Confluence zero-day: Atlassian has released a security update to patch an actively exploited zero-day in Confluence "Data Center" and "Server" appliances. Tracked as CVE-2023-22515, the vulnerability can be used to create unauthorized admin accounts and access Confluence resources. The vulnerability has a severity rating of 10/10.

macOS DirtyNIB vulnerability: Security researcher Adam Chester has discovered a vulnerability that allows malicious processes to hijack macOS app entitlements. Chester named the vulnerability DirtyNIB as the exploit relies on replacing NIB files inside app bundles while not breaking an app's entitlements and Gatekeeper verification.

cURL security fix coming: The cURL library will receive a security fix on October 11; a high-rated vulnerability and described as one of the most severe issues patched in cURL in recent years.

X.org vulnerabilities: The X.org team has patched five vulnerabilities in two of its component libraries.

Cisco security updates: Cisco has released five security updates, including a patch to remove credentials for the root account from some of its firmware.

Printer vulnerabilities: Devcore has published a detailed write-up on three printer vulnerabilities it used at the Pwn2Own hacking contest back in 2021. The vulnerabilities are pre-auth RCEs and impact Canon, HP, and Lexmark printers.

Looney Tunables PoCs: Several PoC exploits have been published for Looney Tunables, a recently disclosed LPE in the glibc library.

Supermicro BMC bugs: Supermicro has released a security update to patch seven vulnerabilities in the IPMI firmware of its BMC products. Several of the patched vulnerabilities can be exploited by unauthenticated attackers to gain root access to remote systems via the BMC web-facing frontend. More than 70,000 Supermicro IPMI BMC systems have their web interfaces exposed on the internet. Researchers at Binarly say Supermicro tried to reduce the severity of its bugs during the disclosure process and encourages companies to apply the available patches as soon as possible.

"Unfortunately, as usually happens during the disclosure process, the vendor tried to reduce the final impact of the documented vulnerabilities. We believe this to be an extremely wrong position, since end customers will have incorrect information when assessing the severity of a particular update. We encourage system administrators to keep their BMC systems up to date and follow NSA and CISA hardening guidelines."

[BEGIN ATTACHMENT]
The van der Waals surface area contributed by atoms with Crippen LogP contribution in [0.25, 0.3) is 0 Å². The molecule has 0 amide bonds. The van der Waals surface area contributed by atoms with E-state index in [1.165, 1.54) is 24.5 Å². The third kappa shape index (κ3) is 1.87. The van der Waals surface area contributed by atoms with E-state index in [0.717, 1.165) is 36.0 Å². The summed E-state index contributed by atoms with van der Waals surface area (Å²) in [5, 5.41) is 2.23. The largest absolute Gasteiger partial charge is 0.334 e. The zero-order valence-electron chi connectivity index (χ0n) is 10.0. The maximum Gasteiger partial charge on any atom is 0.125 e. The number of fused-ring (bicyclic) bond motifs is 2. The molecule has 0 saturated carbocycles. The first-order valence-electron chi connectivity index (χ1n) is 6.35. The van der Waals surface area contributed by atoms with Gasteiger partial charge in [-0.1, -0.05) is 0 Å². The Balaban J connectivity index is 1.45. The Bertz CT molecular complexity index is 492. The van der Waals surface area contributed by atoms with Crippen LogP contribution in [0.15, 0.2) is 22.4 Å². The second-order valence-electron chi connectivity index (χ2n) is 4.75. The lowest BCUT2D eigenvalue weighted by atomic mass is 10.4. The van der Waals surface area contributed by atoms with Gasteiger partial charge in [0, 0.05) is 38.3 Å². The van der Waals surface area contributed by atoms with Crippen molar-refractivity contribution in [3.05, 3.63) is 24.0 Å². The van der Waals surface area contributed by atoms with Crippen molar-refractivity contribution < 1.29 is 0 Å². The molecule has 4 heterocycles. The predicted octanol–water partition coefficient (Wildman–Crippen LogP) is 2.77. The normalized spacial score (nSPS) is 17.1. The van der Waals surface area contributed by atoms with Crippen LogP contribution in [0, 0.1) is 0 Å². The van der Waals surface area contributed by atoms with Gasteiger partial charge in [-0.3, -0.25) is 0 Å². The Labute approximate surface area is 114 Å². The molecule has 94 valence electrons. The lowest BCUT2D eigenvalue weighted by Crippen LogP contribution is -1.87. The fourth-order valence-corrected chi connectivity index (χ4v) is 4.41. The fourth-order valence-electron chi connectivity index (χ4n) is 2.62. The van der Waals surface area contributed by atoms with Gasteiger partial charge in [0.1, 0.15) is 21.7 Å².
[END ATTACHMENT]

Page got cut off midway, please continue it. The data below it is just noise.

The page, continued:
Infosec industry

BlackBerry split: BlackBerry plans to separate its IoT and cybersecurity services into two independently operated entities and then file for an IPO for its IoT subsidiary.

Free cybersecurity help for NGOs: A consortium of cybersecurity organizations will provide free cybersecurity services to more than 200 NGOs around the globe.

CISA Security Planning Workbook: CISA has published a new free resource named the Security Planning Workbook, a document meant to help organizations create basic security plans.

IAM guidance for vendors: CISA and the NSA have published guidance for software vendors and developers on how to properly implement multi-factor authentication (MFA) and single sign-on (SSO) technologies in order to develop better Identity and Access Management (IAM) systems. The two agencies say the new guidance is complementary to guidance it published earlier this year in March that targeted IT admins.

New tool—OpenPubkey: The Linux Foundation has open-sourced OpenPubkey, an open-source cryptographic protocol designed to secure software supply chains.

"OpenPubkey enables users to securely and accurately bind cryptographic keys to users and workloads by turning an OpenID Connect Identity Provider (IdP) into a Certificate Authority (CA)."

Risky Business Podcasts

In this edition of Between Two Nerds, Tom Uren and The Grugq examine whether offensive cyber operations against ransomware groups have succeeded or failed. And how would we even know?